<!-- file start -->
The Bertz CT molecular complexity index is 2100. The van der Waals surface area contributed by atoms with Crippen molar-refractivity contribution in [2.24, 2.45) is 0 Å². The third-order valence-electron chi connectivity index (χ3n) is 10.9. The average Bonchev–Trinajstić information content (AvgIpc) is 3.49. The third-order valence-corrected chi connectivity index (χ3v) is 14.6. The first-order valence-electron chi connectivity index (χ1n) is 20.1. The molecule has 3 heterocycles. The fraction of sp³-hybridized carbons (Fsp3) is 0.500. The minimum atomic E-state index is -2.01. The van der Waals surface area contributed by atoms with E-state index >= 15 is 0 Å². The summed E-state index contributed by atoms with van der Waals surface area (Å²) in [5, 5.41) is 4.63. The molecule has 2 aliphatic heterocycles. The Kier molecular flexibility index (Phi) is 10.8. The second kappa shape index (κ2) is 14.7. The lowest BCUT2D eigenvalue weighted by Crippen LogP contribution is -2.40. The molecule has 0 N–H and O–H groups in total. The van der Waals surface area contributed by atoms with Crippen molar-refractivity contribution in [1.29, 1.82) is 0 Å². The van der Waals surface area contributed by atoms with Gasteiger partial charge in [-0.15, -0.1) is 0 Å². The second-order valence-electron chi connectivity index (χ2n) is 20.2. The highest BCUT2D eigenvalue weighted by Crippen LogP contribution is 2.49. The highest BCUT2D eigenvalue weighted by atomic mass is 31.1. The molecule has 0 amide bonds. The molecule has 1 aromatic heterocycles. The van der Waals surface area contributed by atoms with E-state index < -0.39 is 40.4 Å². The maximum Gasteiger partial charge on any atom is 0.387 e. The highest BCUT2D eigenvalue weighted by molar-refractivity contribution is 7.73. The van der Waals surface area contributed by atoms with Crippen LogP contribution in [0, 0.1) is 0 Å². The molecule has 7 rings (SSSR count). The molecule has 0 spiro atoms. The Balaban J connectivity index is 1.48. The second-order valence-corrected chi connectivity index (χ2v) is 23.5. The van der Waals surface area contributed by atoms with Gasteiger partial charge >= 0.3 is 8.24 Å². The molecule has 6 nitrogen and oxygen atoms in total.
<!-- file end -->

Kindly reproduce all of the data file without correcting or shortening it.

The Bertz CT molecular complexity index is 2100. The van der Waals surface area contributed by atoms with Crippen molar-refractivity contribution in [2.24, 2.45) is 0 Å². The third-order valence-electron chi connectivity index (χ3n) is 10.9. The average Bonchev–Trinajstić information content (AvgIpc) is 3.49. The third-order valence-corrected chi connectivity index (χ3v) is 14.6. The first-order valence-electron chi connectivity index (χ1n) is 20.1. The molecule has 3 heterocycles. The fraction of sp³-hybridized carbons (Fsp3) is 0.500. The minimum atomic E-state index is -2.01. The van der Waals surface area contributed by atoms with E-state index >= 15 is 0 Å². The summed E-state index contributed by atoms with van der Waals surface area (Å²) in [5, 5.41) is 4.63. The molecule has 2 aliphatic heterocycles. The Kier molecular flexibility index (Phi) is 10.8. The second kappa shape index (κ2) is 14.7. The lowest BCUT2D eigenvalue weighted by Crippen LogP contribution is -2.40. The molecule has 0 N–H and O–H groups in total. The van der Waals surface area contributed by atoms with Crippen molar-refractivity contribution in [1.29, 1.82) is 0 Å². The van der Waals surface area contributed by atoms with Gasteiger partial charge in [-0.15, -0.1) is 0 Å². The second-order valence-electron chi connectivity index (χ2n) is 20.2. The highest BCUT2D eigenvalue weighted by Crippen LogP contribution is 2.49. The highest BCUT2D eigenvalue weighted by atomic mass is 31.1. The molecule has 0 amide bonds. The molecule has 1 aromatic heterocycles. The van der Waals surface area contributed by atoms with E-state index < -0.39 is 40.4 Å². The maximum Gasteiger partial charge on any atom is 0.387 e. The highest BCUT2D eigenvalue weighted by molar-refractivity contribution is 7.73. The van der Waals surface area contributed by atoms with Crippen LogP contribution in [0, 0.1) is 0 Å². The molecule has 7 rings (SSSR count). The molecule has 0 spiro atoms. The Balaban J connectivity index is 1.48. The second-order valence-corrected chi connectivity index (χ2v) is 23.5. The van der Waals surface area contributed by atoms with Gasteiger partial charge >= 0.3 is 8.24 Å². The molecule has 6 nitrogen and oxygen atoms in total.